• We have two new hydroelectric projects to consider participating in, through our co-op energy provider, AMP. Meldahl and Greenup Projects--one to be created on an existing lock and dam on the Ohio River (Meldahl), and one owned and operated by the City of Hamilton Ohio (Greenup)
  • Repairs to the clarifier on our Waste Water Treatment Plant (WWTP): Est. cost of $35-40K. We have those funds in our current budget, and we can't operate the WWTP and meet permit levels without making these repairs.
  • King Street Sidewalk Extension: Based on concerns of residents, there's a suggestion of completing about 50 feet of sidewalk on King St., to Dayton, esp. important for the use of school children. Our manager proposesusing some of the unused $ in our street funds to complete this, and then later assessing those costs to the owner, so that the work can be completed. I like the idea, but am not sure how/whether we would be approaching this project differently from other sidewalk projects, so I'll be asking about that.
Then we'll have standing reports, and an executive session on pending litigation.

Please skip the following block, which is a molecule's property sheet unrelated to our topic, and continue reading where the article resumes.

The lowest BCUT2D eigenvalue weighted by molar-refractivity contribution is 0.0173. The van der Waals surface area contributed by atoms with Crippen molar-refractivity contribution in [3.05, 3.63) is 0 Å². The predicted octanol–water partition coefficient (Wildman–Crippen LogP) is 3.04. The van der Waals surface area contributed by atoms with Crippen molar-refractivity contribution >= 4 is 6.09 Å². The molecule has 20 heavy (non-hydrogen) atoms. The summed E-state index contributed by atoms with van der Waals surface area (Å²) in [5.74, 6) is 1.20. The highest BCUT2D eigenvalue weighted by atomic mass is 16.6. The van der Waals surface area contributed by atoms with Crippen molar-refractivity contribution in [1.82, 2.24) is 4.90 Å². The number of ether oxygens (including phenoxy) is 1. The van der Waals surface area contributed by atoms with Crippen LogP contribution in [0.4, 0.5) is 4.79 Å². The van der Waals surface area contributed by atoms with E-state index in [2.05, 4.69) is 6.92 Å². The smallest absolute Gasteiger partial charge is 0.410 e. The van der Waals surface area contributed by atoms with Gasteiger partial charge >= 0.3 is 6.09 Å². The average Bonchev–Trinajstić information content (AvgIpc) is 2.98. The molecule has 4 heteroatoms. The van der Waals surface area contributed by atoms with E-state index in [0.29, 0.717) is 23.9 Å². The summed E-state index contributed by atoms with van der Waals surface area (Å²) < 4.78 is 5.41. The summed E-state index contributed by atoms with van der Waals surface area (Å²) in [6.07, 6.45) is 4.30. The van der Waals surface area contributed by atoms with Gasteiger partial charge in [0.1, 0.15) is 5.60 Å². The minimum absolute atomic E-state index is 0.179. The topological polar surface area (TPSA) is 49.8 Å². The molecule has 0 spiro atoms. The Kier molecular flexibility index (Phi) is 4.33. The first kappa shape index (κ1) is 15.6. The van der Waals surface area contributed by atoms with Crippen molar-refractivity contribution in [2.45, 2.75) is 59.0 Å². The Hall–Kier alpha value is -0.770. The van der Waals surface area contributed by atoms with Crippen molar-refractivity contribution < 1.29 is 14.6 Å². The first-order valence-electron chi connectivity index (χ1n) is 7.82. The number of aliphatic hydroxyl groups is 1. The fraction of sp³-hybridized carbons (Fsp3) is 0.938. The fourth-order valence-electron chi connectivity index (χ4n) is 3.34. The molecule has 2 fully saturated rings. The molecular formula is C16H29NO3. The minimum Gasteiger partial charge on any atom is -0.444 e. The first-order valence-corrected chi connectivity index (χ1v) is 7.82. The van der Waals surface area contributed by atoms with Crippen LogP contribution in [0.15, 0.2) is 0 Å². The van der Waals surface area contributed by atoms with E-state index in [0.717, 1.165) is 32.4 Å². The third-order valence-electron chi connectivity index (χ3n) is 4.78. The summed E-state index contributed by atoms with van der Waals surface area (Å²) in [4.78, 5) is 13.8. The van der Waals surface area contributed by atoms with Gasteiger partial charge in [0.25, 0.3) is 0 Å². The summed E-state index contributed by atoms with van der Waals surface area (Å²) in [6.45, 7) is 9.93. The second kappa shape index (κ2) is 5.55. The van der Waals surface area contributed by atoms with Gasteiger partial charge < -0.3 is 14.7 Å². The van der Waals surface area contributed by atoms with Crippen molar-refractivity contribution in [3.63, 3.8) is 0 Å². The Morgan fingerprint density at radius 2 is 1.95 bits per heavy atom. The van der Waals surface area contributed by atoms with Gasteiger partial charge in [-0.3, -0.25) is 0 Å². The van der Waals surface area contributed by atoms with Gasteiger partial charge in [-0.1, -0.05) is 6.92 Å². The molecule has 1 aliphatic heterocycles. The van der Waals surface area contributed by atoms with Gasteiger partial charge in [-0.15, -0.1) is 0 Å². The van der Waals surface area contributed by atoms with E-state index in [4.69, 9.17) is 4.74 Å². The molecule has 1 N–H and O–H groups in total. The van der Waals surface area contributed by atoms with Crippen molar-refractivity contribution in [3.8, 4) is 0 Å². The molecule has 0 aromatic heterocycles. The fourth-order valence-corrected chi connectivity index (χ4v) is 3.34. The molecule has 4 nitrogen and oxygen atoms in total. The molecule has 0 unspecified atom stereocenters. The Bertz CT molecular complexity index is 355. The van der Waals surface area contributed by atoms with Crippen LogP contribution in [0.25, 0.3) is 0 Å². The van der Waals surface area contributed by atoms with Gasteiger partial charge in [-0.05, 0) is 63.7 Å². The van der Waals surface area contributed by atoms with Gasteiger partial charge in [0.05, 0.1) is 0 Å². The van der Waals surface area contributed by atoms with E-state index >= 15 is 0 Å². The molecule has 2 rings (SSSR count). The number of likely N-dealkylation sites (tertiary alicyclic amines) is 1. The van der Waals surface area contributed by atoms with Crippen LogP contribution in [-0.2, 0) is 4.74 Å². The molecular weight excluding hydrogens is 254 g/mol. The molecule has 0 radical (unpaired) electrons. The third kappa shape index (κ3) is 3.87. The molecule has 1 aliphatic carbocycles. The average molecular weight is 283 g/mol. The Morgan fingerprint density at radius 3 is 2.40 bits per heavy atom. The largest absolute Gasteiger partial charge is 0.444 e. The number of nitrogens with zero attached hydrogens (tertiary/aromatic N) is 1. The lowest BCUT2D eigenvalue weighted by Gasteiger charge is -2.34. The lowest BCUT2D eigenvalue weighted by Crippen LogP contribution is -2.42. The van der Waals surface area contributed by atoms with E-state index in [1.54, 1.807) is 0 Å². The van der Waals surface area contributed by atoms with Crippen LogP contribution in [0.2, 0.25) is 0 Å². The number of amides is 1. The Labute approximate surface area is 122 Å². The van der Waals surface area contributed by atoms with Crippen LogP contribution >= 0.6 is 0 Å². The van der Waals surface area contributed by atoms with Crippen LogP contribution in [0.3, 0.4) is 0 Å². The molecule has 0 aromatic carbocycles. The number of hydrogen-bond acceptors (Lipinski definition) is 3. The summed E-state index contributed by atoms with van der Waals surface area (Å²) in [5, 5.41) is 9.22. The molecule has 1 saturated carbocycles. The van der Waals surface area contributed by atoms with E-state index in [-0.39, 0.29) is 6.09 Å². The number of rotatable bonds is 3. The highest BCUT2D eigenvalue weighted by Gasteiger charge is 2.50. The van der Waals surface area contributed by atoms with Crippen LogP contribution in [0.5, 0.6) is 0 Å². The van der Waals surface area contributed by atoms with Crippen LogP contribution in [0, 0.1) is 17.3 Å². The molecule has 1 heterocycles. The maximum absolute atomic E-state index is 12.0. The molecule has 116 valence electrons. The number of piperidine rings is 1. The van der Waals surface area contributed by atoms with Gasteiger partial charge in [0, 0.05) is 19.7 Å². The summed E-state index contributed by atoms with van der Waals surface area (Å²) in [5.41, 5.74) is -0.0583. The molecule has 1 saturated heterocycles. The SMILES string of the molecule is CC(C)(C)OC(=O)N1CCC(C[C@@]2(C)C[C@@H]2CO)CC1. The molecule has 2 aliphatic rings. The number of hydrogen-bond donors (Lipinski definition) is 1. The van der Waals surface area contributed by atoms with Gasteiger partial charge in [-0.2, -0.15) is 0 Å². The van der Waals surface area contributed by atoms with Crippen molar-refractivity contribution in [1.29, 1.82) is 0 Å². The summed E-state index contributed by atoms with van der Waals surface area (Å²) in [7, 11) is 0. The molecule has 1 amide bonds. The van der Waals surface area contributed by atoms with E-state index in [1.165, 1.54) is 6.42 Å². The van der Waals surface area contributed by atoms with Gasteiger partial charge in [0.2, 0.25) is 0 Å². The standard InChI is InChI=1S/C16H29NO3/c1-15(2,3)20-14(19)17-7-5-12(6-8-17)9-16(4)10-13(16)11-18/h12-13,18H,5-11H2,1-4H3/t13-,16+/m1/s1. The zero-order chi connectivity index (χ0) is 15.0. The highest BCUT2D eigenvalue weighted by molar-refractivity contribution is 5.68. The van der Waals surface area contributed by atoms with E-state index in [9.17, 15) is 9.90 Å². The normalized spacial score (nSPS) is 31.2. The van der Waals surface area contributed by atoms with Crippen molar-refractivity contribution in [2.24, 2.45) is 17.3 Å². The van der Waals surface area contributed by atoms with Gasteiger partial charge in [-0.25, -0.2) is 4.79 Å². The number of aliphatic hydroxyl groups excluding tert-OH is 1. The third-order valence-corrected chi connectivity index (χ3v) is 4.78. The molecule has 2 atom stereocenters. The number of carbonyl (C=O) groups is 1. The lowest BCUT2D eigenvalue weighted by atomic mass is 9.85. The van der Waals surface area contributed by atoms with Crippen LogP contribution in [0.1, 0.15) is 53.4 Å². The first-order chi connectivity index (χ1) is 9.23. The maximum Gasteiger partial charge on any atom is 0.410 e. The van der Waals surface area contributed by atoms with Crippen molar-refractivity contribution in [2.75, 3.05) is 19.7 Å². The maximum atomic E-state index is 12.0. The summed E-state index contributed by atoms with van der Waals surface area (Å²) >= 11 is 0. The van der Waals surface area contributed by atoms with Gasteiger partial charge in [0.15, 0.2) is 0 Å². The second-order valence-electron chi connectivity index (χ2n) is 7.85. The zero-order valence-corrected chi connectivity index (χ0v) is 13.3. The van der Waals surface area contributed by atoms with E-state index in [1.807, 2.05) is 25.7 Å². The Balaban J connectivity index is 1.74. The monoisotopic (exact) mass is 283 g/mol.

Don't forget to VISION next week! (Click here to see the locations and times!)

We'll give the bard the last word, however--

William Shakespeare, Sonnet 73

That time of year thou may'st in me behold,
When yellow leaves, or none, or few, do hang,
Upon those boughs which shake against the cold,
Bare ruined choirs, where late the sweet birds sang.
In me thou see'st the twilight of such day,
As after sunset fadeth in the west,
Which by and by black night doth take away,
Death's second self, that seals up all in rest.
In me thou see'st the glowing of such fire,
That on the ashes of his youth doth lie,
As the death-bed whereon it must expire,
Consumed with that which it was nourished by.
This thou perceiv'st which makes thy love more strong,
To love that well which thou must leave ere long.


Thursday, October 15, 2009

Water Fluoridation Forum TONIGHT!

< The photo is by local photographer Nina Rios who has a fine gallery of photographs and digital pieces on her website!

Water Fluoridation Forum
TONIGHT! Thursday, October 15 7 PM
Bryan Community Center Rms A & B
Speakers: Dr. Paul Connett , Fluoride Action Network
Mark McDonell, Green County Health Commissioner

Fluoridating our water is a relatively small part of our budget, but, to me, it presents a relatively complex ethical question that in some ways goes to the heart of governance. Its use has been correlated with significantly lower levels of tooth decay--although, based on my reading of the research, scientific consensus seems pretty clear that this benefit is mostly likely achieved from the contact of fluoride with the surface of the tooth, rather than the ingestion of it. So many places around the world (including most of Europe) do not fluoridate. These other places approach dental health through other means (people can buy fluoridated salt, for instance, and can be encouraged to get regular fluoride treatments from dentists, and some people choose alternative approaches, altogether).